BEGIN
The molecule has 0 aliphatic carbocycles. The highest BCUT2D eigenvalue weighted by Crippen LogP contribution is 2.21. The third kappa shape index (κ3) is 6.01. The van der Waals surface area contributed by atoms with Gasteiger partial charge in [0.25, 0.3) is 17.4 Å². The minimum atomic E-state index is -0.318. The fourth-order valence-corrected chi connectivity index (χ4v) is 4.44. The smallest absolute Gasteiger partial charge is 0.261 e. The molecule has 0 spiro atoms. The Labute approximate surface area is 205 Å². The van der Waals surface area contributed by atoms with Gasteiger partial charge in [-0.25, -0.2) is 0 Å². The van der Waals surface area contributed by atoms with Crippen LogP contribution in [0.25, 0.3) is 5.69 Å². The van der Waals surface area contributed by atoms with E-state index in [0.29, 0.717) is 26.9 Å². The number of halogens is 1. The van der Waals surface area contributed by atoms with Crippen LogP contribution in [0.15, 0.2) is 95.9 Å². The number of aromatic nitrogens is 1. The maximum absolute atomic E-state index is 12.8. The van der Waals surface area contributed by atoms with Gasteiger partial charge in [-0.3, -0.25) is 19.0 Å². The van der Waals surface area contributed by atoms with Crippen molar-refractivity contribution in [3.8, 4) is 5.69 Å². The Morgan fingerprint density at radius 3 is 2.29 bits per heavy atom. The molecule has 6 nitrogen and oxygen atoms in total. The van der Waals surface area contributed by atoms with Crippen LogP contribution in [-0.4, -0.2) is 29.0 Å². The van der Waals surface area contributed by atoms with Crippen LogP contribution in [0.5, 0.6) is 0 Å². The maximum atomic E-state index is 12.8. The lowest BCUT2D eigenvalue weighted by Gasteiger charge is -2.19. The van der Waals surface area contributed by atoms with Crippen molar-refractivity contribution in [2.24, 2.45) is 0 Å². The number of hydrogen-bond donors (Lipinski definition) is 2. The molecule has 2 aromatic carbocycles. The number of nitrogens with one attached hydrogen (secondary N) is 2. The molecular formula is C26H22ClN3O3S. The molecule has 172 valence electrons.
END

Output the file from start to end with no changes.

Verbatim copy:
The molecule has 0 aliphatic carbocycles. The highest BCUT2D eigenvalue weighted by Crippen LogP contribution is 2.21. The third kappa shape index (κ3) is 6.01. The van der Waals surface area contributed by atoms with Gasteiger partial charge in [0.25, 0.3) is 17.4 Å². The minimum atomic E-state index is -0.318. The fourth-order valence-corrected chi connectivity index (χ4v) is 4.44. The smallest absolute Gasteiger partial charge is 0.261 e. The molecule has 0 spiro atoms. The Labute approximate surface area is 205 Å². The van der Waals surface area contributed by atoms with Gasteiger partial charge in [-0.25, -0.2) is 0 Å². The van der Waals surface area contributed by atoms with Crippen LogP contribution in [0.25, 0.3) is 5.69 Å². The van der Waals surface area contributed by atoms with E-state index in [0.29, 0.717) is 26.9 Å². The number of halogens is 1. The van der Waals surface area contributed by atoms with Crippen LogP contribution in [0.15, 0.2) is 95.9 Å². The number of aromatic nitrogens is 1. The maximum absolute atomic E-state index is 12.8. The van der Waals surface area contributed by atoms with Gasteiger partial charge in [-0.3, -0.25) is 19.0 Å². The van der Waals surface area contributed by atoms with Crippen molar-refractivity contribution in [3.8, 4) is 5.69 Å². The Morgan fingerprint density at radius 3 is 2.29 bits per heavy atom. The molecule has 6 nitrogen and oxygen atoms in total. The van der Waals surface area contributed by atoms with Crippen LogP contribution in [-0.4, -0.2) is 29.0 Å². The van der Waals surface area contributed by atoms with Crippen LogP contribution in [0.5, 0.6) is 0 Å². The maximum atomic E-state index is 12.8. The lowest BCUT2D eigenvalue weighted by Gasteiger charge is -2.19. The van der Waals surface area contributed by atoms with Crippen molar-refractivity contribution in [2.24, 2.45) is 0 Å². The number of hydrogen-bond donors (Lipinski definition) is 2. The molecule has 2 aromatic carbocycles. The number of nitrogens with one attached hydrogen (secondary N) is 2. The molecular formula is C26H22ClN3O3S. The molecule has 172 valence electrons.